Uber first targeted Portland in 2013, when it wanted to introduce its luxury car service, UberBlack. It couldn’t legally operate because a city ordinance required black-car trips to be reserved an hour in advance, the legacy of a 2009 agreement that carved out separate markets for hire cars and taxis. When Uber showed up, Hales had recently been elected, and his director of strategic initiatives, Josh Alpert, says overhauling the taxi rules was something on Hales’s first-term to-do list.
In a town Portland’s size, City Hall can juggle only so many issues. Alpert told Uber that before the city could deal with a taxi battle, it had to address more pressing matters, starting with the $21.5 million budget shortfall Hales inherited. “I explained to them that there was going to be a process, and we were nowhere near starting that process,” he says.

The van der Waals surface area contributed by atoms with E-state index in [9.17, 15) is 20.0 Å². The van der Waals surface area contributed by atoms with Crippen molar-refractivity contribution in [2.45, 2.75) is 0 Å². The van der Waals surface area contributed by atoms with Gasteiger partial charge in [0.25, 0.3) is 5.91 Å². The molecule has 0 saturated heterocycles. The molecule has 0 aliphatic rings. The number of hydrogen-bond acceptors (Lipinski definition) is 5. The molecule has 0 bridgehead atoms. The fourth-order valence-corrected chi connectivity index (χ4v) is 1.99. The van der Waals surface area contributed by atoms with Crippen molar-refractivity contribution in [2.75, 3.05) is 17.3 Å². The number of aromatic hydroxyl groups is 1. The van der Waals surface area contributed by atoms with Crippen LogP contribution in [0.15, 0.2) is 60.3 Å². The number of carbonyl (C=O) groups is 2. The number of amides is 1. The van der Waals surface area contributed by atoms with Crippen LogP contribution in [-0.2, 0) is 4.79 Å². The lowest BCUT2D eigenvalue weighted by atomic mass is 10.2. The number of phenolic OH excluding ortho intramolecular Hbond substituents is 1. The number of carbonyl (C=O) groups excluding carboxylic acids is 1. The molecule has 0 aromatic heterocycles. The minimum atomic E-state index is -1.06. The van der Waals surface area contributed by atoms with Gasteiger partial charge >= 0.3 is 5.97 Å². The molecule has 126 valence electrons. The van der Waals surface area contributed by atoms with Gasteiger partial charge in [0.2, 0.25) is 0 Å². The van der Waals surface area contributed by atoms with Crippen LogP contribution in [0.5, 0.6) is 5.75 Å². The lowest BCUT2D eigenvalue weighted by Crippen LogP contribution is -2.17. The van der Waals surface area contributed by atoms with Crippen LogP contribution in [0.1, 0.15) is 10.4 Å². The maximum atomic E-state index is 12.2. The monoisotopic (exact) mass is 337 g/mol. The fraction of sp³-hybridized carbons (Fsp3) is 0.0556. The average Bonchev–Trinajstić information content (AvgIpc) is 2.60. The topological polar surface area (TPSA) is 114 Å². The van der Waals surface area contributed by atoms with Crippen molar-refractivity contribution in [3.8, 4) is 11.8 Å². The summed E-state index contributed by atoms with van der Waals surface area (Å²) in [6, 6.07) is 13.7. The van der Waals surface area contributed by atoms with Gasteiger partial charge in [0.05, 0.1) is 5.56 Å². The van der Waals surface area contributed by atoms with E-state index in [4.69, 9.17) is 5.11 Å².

That didn’t sit well with Uber. “Portland has some of the most extreme protectionist laws that we’ve seen around the country,” Kalanick told a local TV station. A few days later, Uber defiantly said on its blog that “outdated local regulations” didn’t prevent it from making deliveries, so it ran a one-day promotion serving ice cream around town. It was like when the company shuttled puppies from shelters to offices in 10 cities before the Super Bowl. In City Hall, the ice cream tasted like belligerence. “It was like, ‘Whoaaaa,’ ” Alpert says. “I know every city says this, but we are not used to that in Portland. It was just all about Uber.”
Uber soon asked the city’s Private For-Hire Transportation Board—made up of industry reps, drivers, and community members—to remove the one-hour requirement. It also deployed some classic political strategies.